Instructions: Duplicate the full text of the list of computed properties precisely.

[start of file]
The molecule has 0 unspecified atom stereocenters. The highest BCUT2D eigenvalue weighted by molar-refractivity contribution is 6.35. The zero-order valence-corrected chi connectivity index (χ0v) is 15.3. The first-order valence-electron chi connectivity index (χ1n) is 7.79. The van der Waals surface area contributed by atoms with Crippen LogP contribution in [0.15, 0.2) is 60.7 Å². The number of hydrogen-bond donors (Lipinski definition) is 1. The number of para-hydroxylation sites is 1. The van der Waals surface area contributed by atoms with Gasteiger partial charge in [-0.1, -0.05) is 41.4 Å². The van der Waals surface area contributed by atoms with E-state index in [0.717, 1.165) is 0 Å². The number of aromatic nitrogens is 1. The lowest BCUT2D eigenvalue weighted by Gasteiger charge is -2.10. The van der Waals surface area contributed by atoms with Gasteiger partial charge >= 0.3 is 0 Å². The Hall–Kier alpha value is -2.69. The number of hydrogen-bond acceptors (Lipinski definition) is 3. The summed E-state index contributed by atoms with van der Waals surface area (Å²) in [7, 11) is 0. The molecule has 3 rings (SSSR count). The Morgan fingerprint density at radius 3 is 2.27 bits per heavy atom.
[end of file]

The molecule has 0 unspecified atom stereocenters. The highest BCUT2D eigenvalue weighted by molar-refractivity contribution is 6.35. The zero-order valence-corrected chi connectivity index (χ0v) is 15.3. The first-order valence-electron chi connectivity index (χ1n) is 7.79. The van der Waals surface area contributed by atoms with Crippen LogP contribution in [0.15, 0.2) is 60.7 Å². The number of hydrogen-bond donors (Lipinski definition) is 1. The number of para-hydroxylation sites is 1. The van der Waals surface area contributed by atoms with Gasteiger partial charge in [-0.1, -0.05) is 41.4 Å². The van der Waals surface area contributed by atoms with E-state index in [0.717, 1.165) is 0 Å². The number of aromatic nitrogens is 1. The lowest BCUT2D eigenvalue weighted by Gasteiger charge is -2.10. The van der Waals surface area contributed by atoms with Gasteiger partial charge >= 0.3 is 0 Å². The Hall–Kier alpha value is -2.69. The number of hydrogen-bond acceptors (Lipinski definition) is 3. The summed E-state index contributed by atoms with van der Waals surface area (Å²) in [7, 11) is 0. The molecule has 3 rings (SSSR count). The Morgan fingerprint density at radius 3 is 2.27 bits per heavy atom.